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November 14, 2013 Subject: Implications of changing ACA rules regarding insurance cancellations in the individual and small group health insurance markets Dear Senator/Representative: The American Academy of Actuaries’1 Health Practice Council urges you to consider the potential adverse consequences of changing the Affordable Care Act (ACA) provisions regarding plan cancellations in the individual and small group health insurance markets. Finding an appropriate balance between allowing consumers to maintain current coverage and ensuring a sustainable insurance market requires carefully weighing the potential costs as well as the potential benefits of proposed fixes. Just as with the potential adverse consequences of delaying the ACA’s individual mandate provision and/or extending its open enrollment period, which we previously brought to your attention in our letter of Nov. 5, there are actuarial implications to such changes to plan cancellations. In general, under the ACA, consumers with health insurance coverage as of Mar. 23, 2010 are allowed to retain their plans as long as significant coverage changes were not made. Allowing consumers to retain policies that otherwise would have been cancelled because they lost grandfathered status or were purchased after that date could negatively impact the composition of the risk pools for plans operating under the rules taking effect in 2014. In particular, if lowercost individuals retain their prior coverage, and higher-cost people move to new coverage, the medical costs for those purchasing new coverage would be higher than expected. Also allowing current plan participants to purchase coverage from the plans operating under pre2014 rules would exacerbate this problem. In effect, such an allowance would result in two parallel insurance markets operating under different rules. People with lower expected medical costs would be more likely to choose plans under the pre-2014 rules, while those with higher expected costs would be more likely to choose plans under the 2014 rules. The viability of the latter market would be threatened as higher premiums would be needed to reflect the higher-cost population. In general, the effects of allowing individuals whose policies otherwise would be cancelled to continue enrolling in those policies would have similar effects as those resulting from delaying the individual mandate and/or extending the open enrollment period: 1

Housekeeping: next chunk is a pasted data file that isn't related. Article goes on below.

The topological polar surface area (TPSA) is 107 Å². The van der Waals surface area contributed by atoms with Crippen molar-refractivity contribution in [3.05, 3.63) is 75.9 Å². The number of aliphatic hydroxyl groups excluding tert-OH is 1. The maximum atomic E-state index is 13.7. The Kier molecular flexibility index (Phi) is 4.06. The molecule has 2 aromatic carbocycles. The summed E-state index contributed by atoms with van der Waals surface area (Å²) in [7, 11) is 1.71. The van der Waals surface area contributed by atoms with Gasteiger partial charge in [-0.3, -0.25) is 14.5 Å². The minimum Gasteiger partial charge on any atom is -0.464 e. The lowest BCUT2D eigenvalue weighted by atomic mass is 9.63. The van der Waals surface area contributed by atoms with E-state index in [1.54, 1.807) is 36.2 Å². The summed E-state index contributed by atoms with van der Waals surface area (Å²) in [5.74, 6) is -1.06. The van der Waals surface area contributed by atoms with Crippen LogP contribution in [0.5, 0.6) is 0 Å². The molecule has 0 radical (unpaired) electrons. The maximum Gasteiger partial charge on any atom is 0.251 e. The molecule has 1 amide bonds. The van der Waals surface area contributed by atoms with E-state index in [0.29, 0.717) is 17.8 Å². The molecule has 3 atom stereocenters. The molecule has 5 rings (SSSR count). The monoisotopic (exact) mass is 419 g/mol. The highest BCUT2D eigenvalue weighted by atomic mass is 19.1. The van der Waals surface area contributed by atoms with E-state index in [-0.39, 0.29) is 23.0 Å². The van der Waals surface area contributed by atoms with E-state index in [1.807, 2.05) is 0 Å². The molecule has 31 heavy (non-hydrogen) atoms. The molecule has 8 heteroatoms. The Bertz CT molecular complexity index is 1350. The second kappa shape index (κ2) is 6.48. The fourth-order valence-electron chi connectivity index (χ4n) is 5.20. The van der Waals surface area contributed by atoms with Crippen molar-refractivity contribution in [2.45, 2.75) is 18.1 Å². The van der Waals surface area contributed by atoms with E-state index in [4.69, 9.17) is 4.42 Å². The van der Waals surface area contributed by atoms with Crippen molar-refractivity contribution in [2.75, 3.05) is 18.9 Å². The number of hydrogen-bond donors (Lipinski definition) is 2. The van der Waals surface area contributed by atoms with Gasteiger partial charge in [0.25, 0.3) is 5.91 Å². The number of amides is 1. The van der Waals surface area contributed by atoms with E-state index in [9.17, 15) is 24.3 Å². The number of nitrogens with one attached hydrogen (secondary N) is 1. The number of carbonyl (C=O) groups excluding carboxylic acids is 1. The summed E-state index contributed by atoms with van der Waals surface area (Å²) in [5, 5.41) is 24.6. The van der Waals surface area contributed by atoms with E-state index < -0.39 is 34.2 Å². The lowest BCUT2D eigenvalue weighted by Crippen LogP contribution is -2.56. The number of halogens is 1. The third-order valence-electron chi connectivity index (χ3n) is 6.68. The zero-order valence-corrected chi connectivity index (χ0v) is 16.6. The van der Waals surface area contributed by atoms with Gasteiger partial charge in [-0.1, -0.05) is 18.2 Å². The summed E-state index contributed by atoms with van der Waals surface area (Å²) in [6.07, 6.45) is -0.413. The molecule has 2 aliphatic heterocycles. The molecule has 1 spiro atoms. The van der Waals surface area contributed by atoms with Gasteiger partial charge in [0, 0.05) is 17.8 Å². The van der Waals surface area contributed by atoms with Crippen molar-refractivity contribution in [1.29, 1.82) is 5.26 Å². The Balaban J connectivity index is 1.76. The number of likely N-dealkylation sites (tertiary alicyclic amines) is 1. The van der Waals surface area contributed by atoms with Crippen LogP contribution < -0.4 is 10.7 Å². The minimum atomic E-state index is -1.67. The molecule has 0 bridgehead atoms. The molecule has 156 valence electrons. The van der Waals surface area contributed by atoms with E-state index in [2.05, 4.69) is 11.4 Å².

The American Academy of Actuaries is a 17,500-member professional association whose mission is to serve the public and the U.S. actuarial profession. The Academy assists public policymakers on all levels by providing leadership, objective expertise, and actuarial advice on risk and financial security issues. The Academy also sets qualifications, practice, and professionalism standards for actuaries in the United States.

1850 M Street NW Suite 300 Washington, DC 20036

Telephone 202 223 8196

Facsimile 202 872 1948

Premiums in the new 2014 insurance markets would have been higher if the ACA rules regarding cancelled policies had been relaxed.

Approved premiums for 2014 are based on assumptions regarding plan cancellation requirements under ACA rules. The premiums approved for 2014 may not adequately cover the cost of providing benefits for an enrollee population with higher claims than anticipated in the premium calculations.

Costs to the federal government could increase as higher-than-expected average medical claims are more likely to trigger risk corridor payments.

Relaxing the plan cancellation requirements could increase premiums for 2015. Insurers cannot increase premiums in future years to make up for prior losses. However, assumptions regarding the composition of the risk pool would reflect plan experience in 2014.

Before deciding whether to consider proposals addressing plan cancellation requirements, the American Academy of Actuaries’ Health Practice Council encourages you to examine the implications of such proposals as outlined above. We would welcome the opportunity to discuss our concerns with you in more detail. If you have questions or would like to meet with us, please contact Heather Jerbi, the Academy’s assistant director of public policy, at 202.785.7869 or Sincerely,

David A. Shea, Jr., MAAA, FSA Vice President, Health Practice Council American Academy of Actuaries


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